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The Financial Empowerment Center model focuses on a financial counseling and coaching blend. We acknowledge the systematic barriers that prevent some people from achieving success which is why we strive to meet clients where they are. Financial counselors work individually with clients to access public benefits, make referrals to other social services providers in addition to creating a specialized plan to work on their unique financial status. Counselors are able to support their participants through a mix of goal setting and light case management in a direct service provision role and have both a deep technical knowledge of financial issues and the ability to advise people on their financial and personal goals.
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Anyone in Washtenaw County with a need for financial stability resources is eligible to receive services from the FEC. The initiative provides free, professional, one-on-one financial counseling as a public service to all regardless of where the clients is on their financial journey. Other local counseling programs reflect that the majority of households will likely be of low to moderate income.
Clients will engagein services with a coach and focus on specific financial goals they are lookingto achieve. While the coach provides support, accountability and technical financialknowledge, the client will direct how they choose to do this work. Coaching iscentered on the idea the participant is in the driver’s seat with the agencyand ability to create the change they seeking.
The length of thecounseling sessions thus varies depending on the needs of the client. Theaverage client meets with a counselor for 6 months to a year (can be longer orshorter) and has 3-6 sessions to track progress.
Both the FEC Model and the United Way’s approach to this work assumes participants are naturally creative, resourceful, whole and have the agency to make their own financial decisions. This work is not meant to tell people what to do with their finances but support them as they learn and grow in their own ability to manage their financial futures. This model is centered on empowerment and self-agency. The responsibility to follow through lies with the participant and not the coach. The coach simply provides the knowledge, resources and tools for the participant to make their own choices and actions.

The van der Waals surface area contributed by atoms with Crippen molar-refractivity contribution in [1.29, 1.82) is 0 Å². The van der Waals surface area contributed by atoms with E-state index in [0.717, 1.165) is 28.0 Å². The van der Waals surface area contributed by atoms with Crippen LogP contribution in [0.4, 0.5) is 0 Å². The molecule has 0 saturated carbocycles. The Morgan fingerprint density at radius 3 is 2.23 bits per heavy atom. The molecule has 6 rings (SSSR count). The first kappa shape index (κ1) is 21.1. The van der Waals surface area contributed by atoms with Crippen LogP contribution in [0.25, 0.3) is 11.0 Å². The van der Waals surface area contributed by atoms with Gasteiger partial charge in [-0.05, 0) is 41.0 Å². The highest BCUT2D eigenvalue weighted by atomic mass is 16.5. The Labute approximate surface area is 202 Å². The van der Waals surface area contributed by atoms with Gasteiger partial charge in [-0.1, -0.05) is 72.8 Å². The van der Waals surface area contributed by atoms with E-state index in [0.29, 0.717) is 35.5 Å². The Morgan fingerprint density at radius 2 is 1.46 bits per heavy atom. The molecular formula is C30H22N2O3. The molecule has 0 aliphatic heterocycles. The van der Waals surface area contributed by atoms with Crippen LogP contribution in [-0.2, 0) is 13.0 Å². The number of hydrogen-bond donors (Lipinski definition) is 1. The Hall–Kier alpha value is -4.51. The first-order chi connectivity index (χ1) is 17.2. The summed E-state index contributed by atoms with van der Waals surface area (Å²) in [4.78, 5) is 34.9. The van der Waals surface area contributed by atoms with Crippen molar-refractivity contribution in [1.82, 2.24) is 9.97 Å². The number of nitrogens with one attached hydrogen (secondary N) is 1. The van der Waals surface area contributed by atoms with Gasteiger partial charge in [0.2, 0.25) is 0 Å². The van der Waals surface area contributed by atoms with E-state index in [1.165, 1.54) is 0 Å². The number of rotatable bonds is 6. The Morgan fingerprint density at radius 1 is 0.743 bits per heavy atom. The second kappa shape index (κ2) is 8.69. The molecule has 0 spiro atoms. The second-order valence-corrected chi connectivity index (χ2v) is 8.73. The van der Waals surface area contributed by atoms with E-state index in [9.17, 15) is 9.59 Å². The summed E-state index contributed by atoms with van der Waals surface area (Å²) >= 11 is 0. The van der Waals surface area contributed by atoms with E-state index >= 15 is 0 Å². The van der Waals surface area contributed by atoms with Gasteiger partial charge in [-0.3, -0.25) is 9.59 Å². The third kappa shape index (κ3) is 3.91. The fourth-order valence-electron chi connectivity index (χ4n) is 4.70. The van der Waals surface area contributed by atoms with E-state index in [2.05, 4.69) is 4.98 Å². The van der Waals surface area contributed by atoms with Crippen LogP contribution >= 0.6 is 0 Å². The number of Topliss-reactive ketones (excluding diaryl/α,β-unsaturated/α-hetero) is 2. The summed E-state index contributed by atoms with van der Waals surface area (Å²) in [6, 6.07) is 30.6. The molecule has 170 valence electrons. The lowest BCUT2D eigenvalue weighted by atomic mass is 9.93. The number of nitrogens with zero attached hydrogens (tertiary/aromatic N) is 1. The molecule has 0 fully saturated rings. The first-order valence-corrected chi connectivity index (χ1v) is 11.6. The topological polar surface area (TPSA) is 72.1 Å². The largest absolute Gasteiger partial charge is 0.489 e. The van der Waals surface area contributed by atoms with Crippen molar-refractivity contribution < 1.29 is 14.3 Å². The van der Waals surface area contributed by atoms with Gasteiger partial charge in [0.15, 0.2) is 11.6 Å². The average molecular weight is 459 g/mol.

The FEC counselorsparticipate in holistic and robust trainings to ensure they are well equippedto deal with the socio-economic issues related to but separate from financialcounseling.. Through the Advisory Board, community partners will providefeedback on the strength of the FEC counselors’ training plan. Other FECs whohave focused on certain populations (people of color, with disabilities,survivors of domestic violence), have received specialized training to morecompetently work with those groups.
Part of the counselor training plan will include resource navigation and cross training with other community partners to ensure they realize when someone is in need of other services and how to refer to the client to accordingly.
To date, five established FEC Centers/12 FEC’s have been established across the nation and have worked with almost 104,000 clients, helping them reduce individual debt by almost $146 million, and increasing their families’ savings by close to $22 million. More information can be found in CFE Fund’s comprehensive evaluation.In Michigan, Detroit has a new FEC that targets those in property tax foreclosure, and Lansing has an established prisoner re-entry program that has reduced half-way house stays by almost a month per returning citizen
Other FECs have used volunteers from diverse backgrounds (including the banking sector) to provide community education, fund raising, and community events support. FEC counselors are paid, and highly credentialed professionals – volunteers counselors are not in alignment with the FEC model.
Other FECs have university/college partnerships focusing on student debt reduction and working with families to establish children’s saving accounts. FEC planning staff will be conducting a community-wide survey to flesh out the need of the county from a resident and organization perspective, including the local higher education sector Suggestions for potential collaborations will be reviewed with the Advisory Board.
CFE has assessed that $300,000 is the average amount needed to start an FEC. Each FEC is unique and the money needed to sustain the program depends on the municipality’s needs – during the planning phase we will determine what our local budget could look like.
FEC will provide quarterly updates to the advisory board members who will then disseminate the information to their networks. We will also publish an annual report that will be available on Washtenaw County Government and the United Way of Washtenaw County websites.
After establishing core FEC services, there’s the option of expanding services to including consumer protection, fraud education, and policy recommendations to local and state elected officials. Changing policies upheld by local/state agencies and court systems which create financial stressors that perpetuate financial instability could be a growth area for Washtenaw County.
As staff receive feedback from the community and Advisory Board on potential program priorities and partners, OCED and County leadership will discuss both immediate and long term funding feasibility. Other municipalities have utilized general operation funds, federal pass through grants, and revenue contracts to support their FECs.